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At the New York Stock Exchange, ''friends and associates of the fox'' may end up guarding the henhouse, says a reader. More letters to the editor: encourage whistle-blowers, don't patronize them; outsourcing raises the standard of living abroad.
CFO Staff, CFO Magazine
January 1, 2004
CFO welcomes your letters. Send them to: The Editor, CFO, 253 Summer St., Boston, MA 02210.
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Please include your full name, title, company name, address, and telephone number. Letters are subject to editing for clarity and length.
I have heard a lot of talk lately regarding the composition of the New York Stock Exchange's board of directors. "Reforming the Big Board" (Newswatch, November 2003) quoted a securities lawyer who said of the old board, "It's a classic case of the fox guarding the henhouse." I believe the chairman of the NYSE desires to have a new board made up of corporate executives who are not members of the NYSE. This proposed elimination of Wall Street investment bankers as board members only to be replaced with corporate executives with business and personal relationships with Wall Street investment bankers sure doesn't sound like independent directors to me. This action would have friends and associates of the fox serving as directors.
I spend part of my time as an arbitrator. Before I am allowed to serve on a case, I must attest to my independence. I doubt if any of the proposed new NYSE directors could attest to theirs.
Frank A. Dusek
Weiss, Sugar, Dvorak & Dusek Ltd.
I was disappointed with your article "Whistle-blower Woes" (October 2003). It conveys an undertone that whistle-blowers are a nuisance to be managed, and that they ought to expect (perhaps deserve) the worst, based on the fourth-grade notion that "the tattletale often suffers more than the guilty party."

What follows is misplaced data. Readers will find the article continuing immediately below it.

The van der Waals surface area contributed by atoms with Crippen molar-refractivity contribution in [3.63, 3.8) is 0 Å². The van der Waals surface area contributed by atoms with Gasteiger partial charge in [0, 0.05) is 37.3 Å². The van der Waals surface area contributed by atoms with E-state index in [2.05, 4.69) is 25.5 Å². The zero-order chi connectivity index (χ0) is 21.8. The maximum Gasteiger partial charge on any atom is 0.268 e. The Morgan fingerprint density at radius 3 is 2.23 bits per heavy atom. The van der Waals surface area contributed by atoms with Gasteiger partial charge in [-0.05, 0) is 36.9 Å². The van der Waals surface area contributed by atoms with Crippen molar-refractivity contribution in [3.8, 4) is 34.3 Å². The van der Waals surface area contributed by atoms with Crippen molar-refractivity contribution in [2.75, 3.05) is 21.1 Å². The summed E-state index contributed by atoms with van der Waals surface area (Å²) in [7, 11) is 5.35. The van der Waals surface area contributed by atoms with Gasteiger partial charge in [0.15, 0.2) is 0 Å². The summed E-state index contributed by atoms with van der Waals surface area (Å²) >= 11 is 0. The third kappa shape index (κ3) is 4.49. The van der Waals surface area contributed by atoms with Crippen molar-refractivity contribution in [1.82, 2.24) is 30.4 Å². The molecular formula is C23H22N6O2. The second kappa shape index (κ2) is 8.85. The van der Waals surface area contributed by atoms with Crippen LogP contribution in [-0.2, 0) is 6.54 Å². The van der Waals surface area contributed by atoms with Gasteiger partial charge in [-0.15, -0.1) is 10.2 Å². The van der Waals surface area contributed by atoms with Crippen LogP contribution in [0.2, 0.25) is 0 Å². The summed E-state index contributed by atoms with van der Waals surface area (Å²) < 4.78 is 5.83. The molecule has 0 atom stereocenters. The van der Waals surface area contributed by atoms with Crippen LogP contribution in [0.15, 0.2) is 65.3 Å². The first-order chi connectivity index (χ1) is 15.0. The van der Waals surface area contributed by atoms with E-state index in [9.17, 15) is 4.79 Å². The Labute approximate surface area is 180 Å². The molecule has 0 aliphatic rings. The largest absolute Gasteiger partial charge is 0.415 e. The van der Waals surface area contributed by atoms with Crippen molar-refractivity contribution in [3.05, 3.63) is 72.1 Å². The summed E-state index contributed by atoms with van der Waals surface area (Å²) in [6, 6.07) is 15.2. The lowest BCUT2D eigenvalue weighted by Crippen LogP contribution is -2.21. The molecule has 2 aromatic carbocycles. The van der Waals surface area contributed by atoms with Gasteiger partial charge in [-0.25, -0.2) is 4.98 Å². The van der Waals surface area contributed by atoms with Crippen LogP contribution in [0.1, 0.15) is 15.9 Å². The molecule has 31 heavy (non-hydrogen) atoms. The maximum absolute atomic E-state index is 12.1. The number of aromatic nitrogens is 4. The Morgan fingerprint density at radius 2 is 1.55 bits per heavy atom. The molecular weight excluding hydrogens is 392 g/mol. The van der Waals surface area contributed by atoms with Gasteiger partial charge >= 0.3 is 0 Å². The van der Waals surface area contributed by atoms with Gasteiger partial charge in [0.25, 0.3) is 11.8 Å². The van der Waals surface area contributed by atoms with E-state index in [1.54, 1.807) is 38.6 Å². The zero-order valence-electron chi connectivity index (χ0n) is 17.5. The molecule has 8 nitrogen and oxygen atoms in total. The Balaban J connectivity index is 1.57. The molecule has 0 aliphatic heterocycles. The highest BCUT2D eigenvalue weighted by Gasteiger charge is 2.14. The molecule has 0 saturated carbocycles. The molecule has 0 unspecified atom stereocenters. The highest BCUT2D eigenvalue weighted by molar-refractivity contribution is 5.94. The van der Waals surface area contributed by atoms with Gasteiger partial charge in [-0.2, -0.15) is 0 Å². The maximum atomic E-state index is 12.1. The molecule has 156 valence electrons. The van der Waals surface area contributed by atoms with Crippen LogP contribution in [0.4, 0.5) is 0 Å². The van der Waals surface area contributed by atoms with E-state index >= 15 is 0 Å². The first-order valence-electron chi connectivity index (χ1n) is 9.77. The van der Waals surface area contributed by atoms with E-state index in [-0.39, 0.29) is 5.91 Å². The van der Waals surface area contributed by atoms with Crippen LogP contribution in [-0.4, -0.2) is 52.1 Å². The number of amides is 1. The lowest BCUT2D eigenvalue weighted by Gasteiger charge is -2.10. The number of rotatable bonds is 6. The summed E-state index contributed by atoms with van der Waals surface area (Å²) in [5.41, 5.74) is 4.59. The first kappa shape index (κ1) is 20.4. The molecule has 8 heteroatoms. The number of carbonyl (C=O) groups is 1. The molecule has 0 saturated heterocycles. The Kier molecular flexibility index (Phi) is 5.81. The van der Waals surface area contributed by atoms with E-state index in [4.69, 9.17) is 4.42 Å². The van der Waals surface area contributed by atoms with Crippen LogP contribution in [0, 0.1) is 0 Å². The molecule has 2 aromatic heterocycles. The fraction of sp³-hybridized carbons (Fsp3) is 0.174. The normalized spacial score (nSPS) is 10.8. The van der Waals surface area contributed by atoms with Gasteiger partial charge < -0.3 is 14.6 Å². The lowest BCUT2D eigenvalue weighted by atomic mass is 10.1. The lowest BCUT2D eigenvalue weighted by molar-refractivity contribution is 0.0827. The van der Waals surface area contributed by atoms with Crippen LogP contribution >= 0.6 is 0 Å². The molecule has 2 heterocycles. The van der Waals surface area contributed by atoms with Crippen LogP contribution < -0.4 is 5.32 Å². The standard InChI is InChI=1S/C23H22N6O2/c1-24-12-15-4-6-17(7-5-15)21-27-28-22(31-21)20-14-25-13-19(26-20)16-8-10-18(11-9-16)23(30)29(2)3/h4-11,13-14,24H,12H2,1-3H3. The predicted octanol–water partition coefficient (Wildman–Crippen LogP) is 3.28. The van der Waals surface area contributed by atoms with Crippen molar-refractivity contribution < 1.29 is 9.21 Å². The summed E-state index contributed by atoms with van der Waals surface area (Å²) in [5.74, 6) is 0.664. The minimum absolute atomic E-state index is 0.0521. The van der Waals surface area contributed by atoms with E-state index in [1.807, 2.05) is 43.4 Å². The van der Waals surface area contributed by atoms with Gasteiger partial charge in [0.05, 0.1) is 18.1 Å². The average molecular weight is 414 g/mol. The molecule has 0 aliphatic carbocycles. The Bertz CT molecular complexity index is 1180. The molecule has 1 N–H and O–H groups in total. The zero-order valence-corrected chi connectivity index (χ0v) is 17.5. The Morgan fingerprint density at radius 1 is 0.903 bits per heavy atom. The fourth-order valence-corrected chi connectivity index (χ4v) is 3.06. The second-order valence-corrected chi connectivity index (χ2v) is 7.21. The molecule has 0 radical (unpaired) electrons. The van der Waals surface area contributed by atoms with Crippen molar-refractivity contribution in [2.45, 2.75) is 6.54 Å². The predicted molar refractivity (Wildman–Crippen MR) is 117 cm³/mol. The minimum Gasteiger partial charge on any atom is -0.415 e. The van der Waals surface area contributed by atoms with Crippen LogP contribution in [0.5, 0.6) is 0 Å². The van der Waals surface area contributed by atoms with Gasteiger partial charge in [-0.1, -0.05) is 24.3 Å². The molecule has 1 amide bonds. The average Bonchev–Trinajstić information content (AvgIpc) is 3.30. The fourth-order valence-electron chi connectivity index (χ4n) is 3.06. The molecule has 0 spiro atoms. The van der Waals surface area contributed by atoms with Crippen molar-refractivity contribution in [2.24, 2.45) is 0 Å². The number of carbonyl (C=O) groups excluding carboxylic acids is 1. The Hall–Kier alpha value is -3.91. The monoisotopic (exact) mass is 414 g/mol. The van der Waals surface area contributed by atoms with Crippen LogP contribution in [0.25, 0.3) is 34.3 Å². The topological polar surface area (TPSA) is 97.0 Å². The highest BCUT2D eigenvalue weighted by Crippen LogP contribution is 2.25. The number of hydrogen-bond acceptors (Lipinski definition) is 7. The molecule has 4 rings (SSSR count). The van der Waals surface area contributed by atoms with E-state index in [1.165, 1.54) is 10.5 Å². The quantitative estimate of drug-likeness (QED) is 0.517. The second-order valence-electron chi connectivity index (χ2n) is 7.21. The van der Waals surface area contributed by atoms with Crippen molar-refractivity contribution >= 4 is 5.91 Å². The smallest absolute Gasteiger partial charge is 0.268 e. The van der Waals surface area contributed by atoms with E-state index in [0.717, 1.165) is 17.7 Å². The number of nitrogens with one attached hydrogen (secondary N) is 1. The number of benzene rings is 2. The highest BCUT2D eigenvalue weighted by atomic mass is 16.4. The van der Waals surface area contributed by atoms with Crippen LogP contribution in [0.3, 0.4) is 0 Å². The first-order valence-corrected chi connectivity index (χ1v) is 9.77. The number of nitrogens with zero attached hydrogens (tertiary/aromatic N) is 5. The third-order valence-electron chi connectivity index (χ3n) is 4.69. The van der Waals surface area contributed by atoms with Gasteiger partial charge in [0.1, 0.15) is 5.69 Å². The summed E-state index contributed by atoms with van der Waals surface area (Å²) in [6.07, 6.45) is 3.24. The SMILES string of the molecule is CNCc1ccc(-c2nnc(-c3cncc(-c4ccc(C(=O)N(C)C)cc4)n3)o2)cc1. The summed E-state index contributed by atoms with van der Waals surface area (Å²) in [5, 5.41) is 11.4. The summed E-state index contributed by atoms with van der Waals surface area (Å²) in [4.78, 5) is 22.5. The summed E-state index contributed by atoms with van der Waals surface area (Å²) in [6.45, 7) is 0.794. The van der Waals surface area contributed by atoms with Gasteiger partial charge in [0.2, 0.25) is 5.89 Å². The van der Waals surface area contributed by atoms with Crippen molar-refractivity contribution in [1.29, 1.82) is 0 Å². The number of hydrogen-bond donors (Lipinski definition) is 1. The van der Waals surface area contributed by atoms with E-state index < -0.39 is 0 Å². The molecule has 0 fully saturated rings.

Enron's Sherron Watkins and her peers at other firms heroically helped reveal immorality, pathological greed, and egregious criminal behavior in Corporate America. At the same time, CFO magazine was presenting some of the perpetrators with awards for their innovative financial-management practices. If CFO is to be forgiven for this profound error, it ought to be honoring and encouraging ethical vigilance, rather than patronizing whistle-blowers.
And where is the unalloyed criticism of the latest example of federal-government duplicity; that is, hyping the fundamental reforms of the Sarbanes-Oxley Act of 2002 while placing whistle-blower protection in the notoriously bureaucratic hands of OSHA?
Raising the Standard?
In "The China Syndrome" (October 2003), you say that "IT outsourcing...work is done in other countries where labor is generally cheaper." This causes unemployment and reduced business capital investment in the outsourcing country. Why do you not mention that the costs of consumer and business goods and services are also generally cheaper in those countries to which the work is outsourced? Offshore IT outsourcing exports employment and the business capital investment that goes with it. The employees in those other countries are not being exploited by low salaries and wages; rather, they are having their standard of living raised.
Lawrence A. Tillinger
Morristown, New Jersey
The November cover story, "Where Credit Is Due," incorrectly described the benefit of substituting long-term debt for short. Such efforts postpone payments not of interest, as the article stated, but rather of principal.